Anne Dalke (English House, ext. 5308, email@example.com)
Paul Grobstein (Park Science Building, ext. 5098, firstname.lastname@example.org)
Ahab: "There is a tragicalness in being human."
Una's inner reply: "Yes--but that is only one way.
There are many ways. We choose."
The images on these pages are reproduced with permission of
We will experiment, in this course, with two interrelated and reciprocal inquiries: whether the biological concept of evolution is a useful one in understanding the phenomena of literature (in particular: the generation of new stories), and whether literature contributes to a deeper understanding of evolution. We will begin with an exploration of the basis for the "story" of evolution as developed by biologists, move on to a consideration of the relevance of the concept of evolution for making sense of other bodies of information and observations, and then turn to a consideration of one literary story growing out of another. We will ask repeatedly: Where do stories (scientific and literary) come from? Why do new ones emerge? What causes them to change? Why do (must?) some of them disappear? We will consider the parallels between diversity of stories and diversity of living organisms, and think about what new insights into evolution and literature emerge from such considerations.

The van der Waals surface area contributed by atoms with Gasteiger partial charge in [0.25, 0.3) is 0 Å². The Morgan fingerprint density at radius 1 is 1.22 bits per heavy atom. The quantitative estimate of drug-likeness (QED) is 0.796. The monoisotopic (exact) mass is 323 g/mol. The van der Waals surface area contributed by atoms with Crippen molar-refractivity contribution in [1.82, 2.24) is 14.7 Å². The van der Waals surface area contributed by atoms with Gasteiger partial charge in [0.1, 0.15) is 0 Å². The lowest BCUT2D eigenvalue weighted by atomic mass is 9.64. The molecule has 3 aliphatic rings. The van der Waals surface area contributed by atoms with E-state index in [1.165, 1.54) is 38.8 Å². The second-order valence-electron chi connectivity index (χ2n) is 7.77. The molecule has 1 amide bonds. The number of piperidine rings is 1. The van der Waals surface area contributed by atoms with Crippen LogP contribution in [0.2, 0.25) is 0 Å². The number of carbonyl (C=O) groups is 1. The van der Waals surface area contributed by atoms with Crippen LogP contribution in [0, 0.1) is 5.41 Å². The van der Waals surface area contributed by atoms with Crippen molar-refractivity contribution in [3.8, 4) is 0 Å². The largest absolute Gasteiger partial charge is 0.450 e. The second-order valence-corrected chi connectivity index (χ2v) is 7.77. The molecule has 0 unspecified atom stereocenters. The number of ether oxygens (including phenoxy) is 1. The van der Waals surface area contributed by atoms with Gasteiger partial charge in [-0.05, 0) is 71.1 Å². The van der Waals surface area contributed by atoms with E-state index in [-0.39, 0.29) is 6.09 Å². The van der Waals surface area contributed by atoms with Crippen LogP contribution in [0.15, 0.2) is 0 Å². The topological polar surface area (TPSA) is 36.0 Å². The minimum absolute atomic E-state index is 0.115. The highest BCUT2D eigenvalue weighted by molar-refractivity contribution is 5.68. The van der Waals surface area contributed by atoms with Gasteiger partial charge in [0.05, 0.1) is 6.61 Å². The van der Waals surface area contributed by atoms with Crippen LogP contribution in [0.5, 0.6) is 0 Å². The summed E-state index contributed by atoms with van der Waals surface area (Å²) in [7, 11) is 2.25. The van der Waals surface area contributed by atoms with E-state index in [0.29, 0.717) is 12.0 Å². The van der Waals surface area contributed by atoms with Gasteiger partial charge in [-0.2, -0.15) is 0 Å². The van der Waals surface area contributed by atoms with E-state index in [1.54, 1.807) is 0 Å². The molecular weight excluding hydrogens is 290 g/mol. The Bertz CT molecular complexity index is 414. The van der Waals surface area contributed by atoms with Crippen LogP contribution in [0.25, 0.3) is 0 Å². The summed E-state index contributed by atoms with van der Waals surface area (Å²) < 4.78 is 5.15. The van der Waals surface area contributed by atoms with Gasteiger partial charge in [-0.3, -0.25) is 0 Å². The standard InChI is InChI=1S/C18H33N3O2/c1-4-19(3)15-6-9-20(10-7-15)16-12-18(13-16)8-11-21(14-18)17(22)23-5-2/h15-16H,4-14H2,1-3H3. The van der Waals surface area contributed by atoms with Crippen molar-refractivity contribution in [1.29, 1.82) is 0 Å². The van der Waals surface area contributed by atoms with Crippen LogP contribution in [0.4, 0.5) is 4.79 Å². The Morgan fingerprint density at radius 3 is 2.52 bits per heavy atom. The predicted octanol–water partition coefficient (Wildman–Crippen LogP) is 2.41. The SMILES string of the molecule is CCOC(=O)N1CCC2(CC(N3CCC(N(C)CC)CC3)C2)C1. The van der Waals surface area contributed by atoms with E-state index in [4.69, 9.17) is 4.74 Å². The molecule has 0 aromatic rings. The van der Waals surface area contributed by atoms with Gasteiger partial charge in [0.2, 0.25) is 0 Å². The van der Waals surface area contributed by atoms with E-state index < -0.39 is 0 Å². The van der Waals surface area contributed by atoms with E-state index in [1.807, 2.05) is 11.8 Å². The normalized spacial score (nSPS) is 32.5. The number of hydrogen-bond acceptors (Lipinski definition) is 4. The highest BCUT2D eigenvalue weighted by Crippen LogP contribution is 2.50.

| Required Texts:|
John Schwartz. "A History of Strange Bounces, A Future of the Unexpected."
The New York Times Week in Review. December 28, 2003. 1,4.
William Broad. "Be Careful What You Look For On Mars: A Cosmic Ego Trip."
Ernst Mayr. What Evolution Is. New York: Basic, 2001.
Daniel Dennett. Darwin's Dangerous Idea:
Jonathan Culler. Literary Theory: A Very Short Introduction.
Herman Melville. Moby-Dick or, The Whale.
Sena Jeter Naslund. Ahab's Wife
Or, The Star-Gazer: A Novel.
Where Does the Story of Biological Evolution Come From?
Tues, Jan. 27 Mayr. Chapters 1-4 (pp. 3-82)
Thurs, Jan. 29 Mayr, Chapters 1-4, continued
Tues, Feb. 3 Mayr, Chapters 5-8 (pp. 83-173)
Thurs, Feb. 5 Mayr, Chapters 5-8, continued
Tues, Feb. 10 Mayr, Chapters 9-12 (pp. 174-268)
Thurs, Feb. 12 Mayr, Chapters 9-12, continued
FRIDAY, FEB. 20: Write a 3-4 pp. paper in which you think through some problem that has been raised in your mind by our discussion of biological evolution. This is not a "reaction paper" (like your forum postings), but should rather make a claim, develop a thesis, and support it with evidence which you have drawn from several new resources you have located (either in the form of written texts or on the web).
Some sample topics:
Weeks Five-Seven: Is Evolution a Useful Story Beyond Biology?
Tues, Feb. 17 Dennett, Part I: Starting in the Middle (pp. 17-145)
Thurs, Feb. 19 Dennett, Part I, continued
Tues, Feb. 24 Dennett, Chapters 12-14 (pp. 335-427)
Thurs, Feb. 26 Dennett, Chapters 12-14, continued
Tues, Mar. 2 Dennett, Chapters 15-18 (pp. 428-521)
Thurs, Mar. 4 Dennett, Chapters 15-18, continued
| Weeks Eight-Thirteen: How and why do Literary Stories Evolve? |
Tues, Mar. 16 Culler, Chapters 1-4 (pp. 1-69)
Thurs, Mar. 18 Culler, Chapters 5-8 (pp. 70-122)
Fri, Mar. 19 [NOTE EXTENSION] Paper #2 due
Tues, Mar. 23 Melville, through Ch. 26 (p. 104)
Fri, Apr. 16 Paper #3 due:
Tues, Apr. 20 Naslund, pp. 444-555
| Week Fourteen (Tues, Apr. 27 and Thurs, Apr. 29) |
Bringing it all together--telling each other new stories
Paper #4 and Portfolio Due.
Paper #4: 10-12 pp. in which you make use of the biological, philosophical and literary stories of the course to create a new, interesting, useful story of your own--one that might well (in consultation with your instructor) have a creative dimension.
Instructions for Preparing Your Portfolio
| Course Home Page | Forum | Science in Culture | Serendip Home |